Morgan Stanley recently published a report that puts the mess of it all in perspective. While the firm is bullish on online video overall, it notes how there’s zero consistency in formats or even basic ways in which online video ads are bought and sold. “Online video advertising at scale beyond YouTube is just beginning,” the report reads. “The ecosystem remains underdeveloped, with issues like ad formats, attribution, pricing models and viewability standards all still developing and representing pain points for advertisers and agencies.” Check out this crazy quilt of formats:

That’s right. Even the market leaders inherited such a messed up market that they invented all their own rules rather than follow the IAB standard. There’s click to view prices. There are auto view prices. There are rules about how much of it has to be in frame. There is no real sense of what a view even is in the online video world. Which is one reason Morgan Stanley notes that Netflix is in such an extremely enviable position: It has users who pay it for its video. One of the three observations the analysts make about the ascendant space is this: “It is noteworthy that Neflix is expected to generate similar revenue globally in ’15 as YouTube ($6-7bn), evidence that consumer interest in streaming video without ads is substantial.”

But of course, paying for House of Cards is different than paying for a YouTube celeb, and Netflix equally has margin pressure from the cost of creating such premium content. Video just isn’t easy. The report also notes that the rise of programmatic video ads— the single asset AOL seemed to have that Viacom wanted— would ultimately “temper growth as supply outstrips demand.” As we said at the time of that AOL deal, programmatic is valuable but it’s not nearly the same as having a YouTube.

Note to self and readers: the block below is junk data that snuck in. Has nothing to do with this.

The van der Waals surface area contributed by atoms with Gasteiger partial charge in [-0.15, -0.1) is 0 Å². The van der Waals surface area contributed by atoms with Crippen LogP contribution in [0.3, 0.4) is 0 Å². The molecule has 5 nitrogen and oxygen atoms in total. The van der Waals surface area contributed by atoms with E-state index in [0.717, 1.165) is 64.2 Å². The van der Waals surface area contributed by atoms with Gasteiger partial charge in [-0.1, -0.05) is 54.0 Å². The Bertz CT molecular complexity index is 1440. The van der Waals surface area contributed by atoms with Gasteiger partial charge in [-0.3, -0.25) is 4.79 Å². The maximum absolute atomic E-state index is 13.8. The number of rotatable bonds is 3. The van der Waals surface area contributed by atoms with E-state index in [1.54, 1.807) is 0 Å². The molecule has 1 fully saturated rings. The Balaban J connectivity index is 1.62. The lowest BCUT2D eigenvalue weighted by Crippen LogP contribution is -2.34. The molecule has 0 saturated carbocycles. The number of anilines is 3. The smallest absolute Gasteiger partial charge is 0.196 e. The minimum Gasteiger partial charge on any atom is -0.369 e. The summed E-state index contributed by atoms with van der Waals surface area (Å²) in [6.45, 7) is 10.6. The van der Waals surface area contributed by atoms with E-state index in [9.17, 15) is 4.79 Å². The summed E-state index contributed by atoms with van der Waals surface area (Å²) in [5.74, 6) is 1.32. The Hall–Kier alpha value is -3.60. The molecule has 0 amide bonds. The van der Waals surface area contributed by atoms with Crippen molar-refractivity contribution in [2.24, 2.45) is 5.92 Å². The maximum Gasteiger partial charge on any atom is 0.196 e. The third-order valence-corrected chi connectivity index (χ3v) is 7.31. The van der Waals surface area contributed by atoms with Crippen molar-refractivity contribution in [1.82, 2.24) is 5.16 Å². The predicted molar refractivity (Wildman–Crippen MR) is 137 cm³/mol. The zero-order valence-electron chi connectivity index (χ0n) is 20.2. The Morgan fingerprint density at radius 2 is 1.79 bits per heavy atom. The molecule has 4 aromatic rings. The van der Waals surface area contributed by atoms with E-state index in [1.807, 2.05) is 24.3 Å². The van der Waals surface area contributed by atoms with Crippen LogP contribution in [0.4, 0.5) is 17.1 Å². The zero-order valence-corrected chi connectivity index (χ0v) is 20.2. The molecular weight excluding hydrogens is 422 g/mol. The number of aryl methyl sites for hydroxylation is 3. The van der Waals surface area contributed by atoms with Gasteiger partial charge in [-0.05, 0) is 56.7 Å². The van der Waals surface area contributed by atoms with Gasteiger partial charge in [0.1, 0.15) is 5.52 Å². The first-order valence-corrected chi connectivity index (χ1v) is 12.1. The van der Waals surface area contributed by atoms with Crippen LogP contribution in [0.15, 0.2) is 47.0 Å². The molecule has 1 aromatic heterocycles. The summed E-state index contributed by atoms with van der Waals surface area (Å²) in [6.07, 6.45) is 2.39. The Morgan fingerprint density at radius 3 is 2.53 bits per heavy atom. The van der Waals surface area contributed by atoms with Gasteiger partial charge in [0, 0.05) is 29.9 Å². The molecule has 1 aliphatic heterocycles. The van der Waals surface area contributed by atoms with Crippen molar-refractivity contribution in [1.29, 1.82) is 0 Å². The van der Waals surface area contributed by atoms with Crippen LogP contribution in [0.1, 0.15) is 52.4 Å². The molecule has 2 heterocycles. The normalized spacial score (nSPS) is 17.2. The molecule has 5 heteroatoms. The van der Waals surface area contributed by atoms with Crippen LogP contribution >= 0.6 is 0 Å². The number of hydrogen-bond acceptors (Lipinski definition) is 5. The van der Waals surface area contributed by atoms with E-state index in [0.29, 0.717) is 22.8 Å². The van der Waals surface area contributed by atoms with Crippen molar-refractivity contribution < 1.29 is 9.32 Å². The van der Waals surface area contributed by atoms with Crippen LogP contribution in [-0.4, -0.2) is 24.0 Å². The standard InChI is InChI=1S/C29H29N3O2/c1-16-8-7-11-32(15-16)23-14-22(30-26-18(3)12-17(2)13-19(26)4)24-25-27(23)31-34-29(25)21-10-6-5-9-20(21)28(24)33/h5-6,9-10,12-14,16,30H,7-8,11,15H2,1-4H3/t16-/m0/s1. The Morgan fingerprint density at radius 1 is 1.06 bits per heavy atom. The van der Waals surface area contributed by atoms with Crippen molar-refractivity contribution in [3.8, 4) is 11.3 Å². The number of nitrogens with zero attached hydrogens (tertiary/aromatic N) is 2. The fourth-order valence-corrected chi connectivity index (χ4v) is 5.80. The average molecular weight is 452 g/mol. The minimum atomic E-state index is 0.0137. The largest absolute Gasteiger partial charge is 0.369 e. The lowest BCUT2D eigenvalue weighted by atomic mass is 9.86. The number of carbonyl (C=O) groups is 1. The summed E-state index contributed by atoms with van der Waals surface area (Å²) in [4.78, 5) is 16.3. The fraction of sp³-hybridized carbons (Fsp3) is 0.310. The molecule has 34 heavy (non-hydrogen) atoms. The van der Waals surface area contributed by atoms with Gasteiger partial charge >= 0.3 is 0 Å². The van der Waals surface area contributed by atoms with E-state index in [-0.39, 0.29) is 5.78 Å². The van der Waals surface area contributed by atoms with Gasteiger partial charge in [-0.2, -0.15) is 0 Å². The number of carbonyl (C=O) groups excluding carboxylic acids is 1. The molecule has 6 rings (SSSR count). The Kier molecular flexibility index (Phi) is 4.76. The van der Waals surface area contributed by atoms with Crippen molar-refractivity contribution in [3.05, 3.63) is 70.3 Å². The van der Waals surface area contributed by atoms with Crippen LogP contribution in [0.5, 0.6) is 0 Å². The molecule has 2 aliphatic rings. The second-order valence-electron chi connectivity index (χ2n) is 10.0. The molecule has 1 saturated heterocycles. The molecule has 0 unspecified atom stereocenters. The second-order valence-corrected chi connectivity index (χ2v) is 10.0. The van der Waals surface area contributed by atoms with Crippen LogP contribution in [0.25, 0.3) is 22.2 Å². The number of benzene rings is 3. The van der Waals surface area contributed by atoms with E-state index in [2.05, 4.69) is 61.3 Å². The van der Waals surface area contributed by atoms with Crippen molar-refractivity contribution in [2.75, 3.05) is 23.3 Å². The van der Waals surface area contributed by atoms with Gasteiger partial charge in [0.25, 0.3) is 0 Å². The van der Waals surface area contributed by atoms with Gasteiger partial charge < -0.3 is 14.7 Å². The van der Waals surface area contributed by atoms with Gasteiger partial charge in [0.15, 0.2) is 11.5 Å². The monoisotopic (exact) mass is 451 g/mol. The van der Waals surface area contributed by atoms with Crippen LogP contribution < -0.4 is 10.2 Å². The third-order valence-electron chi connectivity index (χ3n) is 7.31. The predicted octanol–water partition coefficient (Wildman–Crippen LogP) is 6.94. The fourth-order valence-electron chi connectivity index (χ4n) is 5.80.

And really, that’s in Facebook’s best interest. The reason the company is valued so highly is that it has pioneered its own ad formats that can’t easily be replicated unless someone else wants to wire more than 1 billion people, give them an algorithmic newsfeed, and become the destination where most adults get their news everyday. Even Twitter’s proprietary ad formats were considered the company’s bright spot— the real issue was product and user growth.

Facebook has already shifted the video landscape by doing something from a product point of view that was verboten by usability experts for decades: Auto-playing video. And yet, on Facebook, Instagram and other platforms, no one cares. People even like it. Sound doesn’t blare out, and it sucks people into a mini story. If Facebook is going to throw such caution to the wind with the things we all thought we knew about video as a product, why do we think there will be any consistency between how Facebook and YouTube sell ads? This is the problem with the giants leading this revolution— or if you look at it from the point of view of forcing agencies to accept new standards in video, it’s the advantage of giants leading it.

I can’t imagine it’s great for ad-based UGC startups. If they get at all popular they have the extreme bandwidth and technical challenges that Snapchat is experiencing now before they even get to the challenges of monetization.

Already in the online advertising world, dominant platforms that can create custom ad units have been winning the vast majority of dollars. And that’ll only get more pronounced with video. Because if I’m an ad buyers looking at that byzantine Morgan Stanley chart, I’m even more incentivized to write checks to Google, Facebook, and maybe Twitter and ignore the IAB standards completely. And that’s bad for any wheezing legacy Internet brands trying to pin their resurgence to video. (You’ll note, Morgan Stanley’s comments on Yahoo were still mostly related to the value of its Asian assets. Even groups bullish on where online video is going don’t buy that it’ll save aging late-1990s Internet giants.)

There’s more good news than there’s ever been when it comes to User Generated Video. Unless, perhaps, you are a VC or entrepreneur who wants to build a stand-alone business.